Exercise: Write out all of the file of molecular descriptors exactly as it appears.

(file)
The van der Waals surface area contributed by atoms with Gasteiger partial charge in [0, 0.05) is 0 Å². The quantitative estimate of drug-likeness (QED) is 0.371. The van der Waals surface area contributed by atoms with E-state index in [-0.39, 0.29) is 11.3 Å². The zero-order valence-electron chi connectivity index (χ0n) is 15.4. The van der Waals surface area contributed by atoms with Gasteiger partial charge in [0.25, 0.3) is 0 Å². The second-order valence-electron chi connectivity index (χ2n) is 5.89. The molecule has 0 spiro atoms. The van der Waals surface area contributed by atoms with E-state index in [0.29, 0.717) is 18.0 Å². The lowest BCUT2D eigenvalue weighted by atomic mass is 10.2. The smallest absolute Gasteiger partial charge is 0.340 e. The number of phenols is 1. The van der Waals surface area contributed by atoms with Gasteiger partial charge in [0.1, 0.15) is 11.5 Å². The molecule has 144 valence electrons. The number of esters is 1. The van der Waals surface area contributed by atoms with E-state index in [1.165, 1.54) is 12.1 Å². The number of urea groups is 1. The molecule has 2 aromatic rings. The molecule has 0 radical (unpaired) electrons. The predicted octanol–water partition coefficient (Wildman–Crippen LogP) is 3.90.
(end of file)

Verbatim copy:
The van der Waals surface area contributed by atoms with Gasteiger partial charge in [0, 0.05) is 0 Å². The quantitative estimate of drug-likeness (QED) is 0.371. The van der Waals surface area contributed by atoms with E-state index in [-0.39, 0.29) is 11.3 Å². The zero-order valence-electron chi connectivity index (χ0n) is 15.4. The van der Waals surface area contributed by atoms with Gasteiger partial charge in [0.25, 0.3) is 0 Å². The second-order valence-electron chi connectivity index (χ2n) is 5.89. The molecule has 0 spiro atoms. The van der Waals surface area contributed by atoms with E-state index in [0.29, 0.717) is 18.0 Å². The lowest BCUT2D eigenvalue weighted by atomic mass is 10.2. The smallest absolute Gasteiger partial charge is 0.340 e. The number of phenols is 1. The van der Waals surface area contributed by atoms with Gasteiger partial charge in [0.1, 0.15) is 11.5 Å². The molecule has 144 valence electrons. The number of esters is 1. The van der Waals surface area contributed by atoms with E-state index in [1.165, 1.54) is 12.1 Å². The number of urea groups is 1. The molecule has 2 aromatic rings. The molecule has 0 radical (unpaired) electrons. The predicted octanol–water partition coefficient (Wildman–Crippen LogP) is 3.90.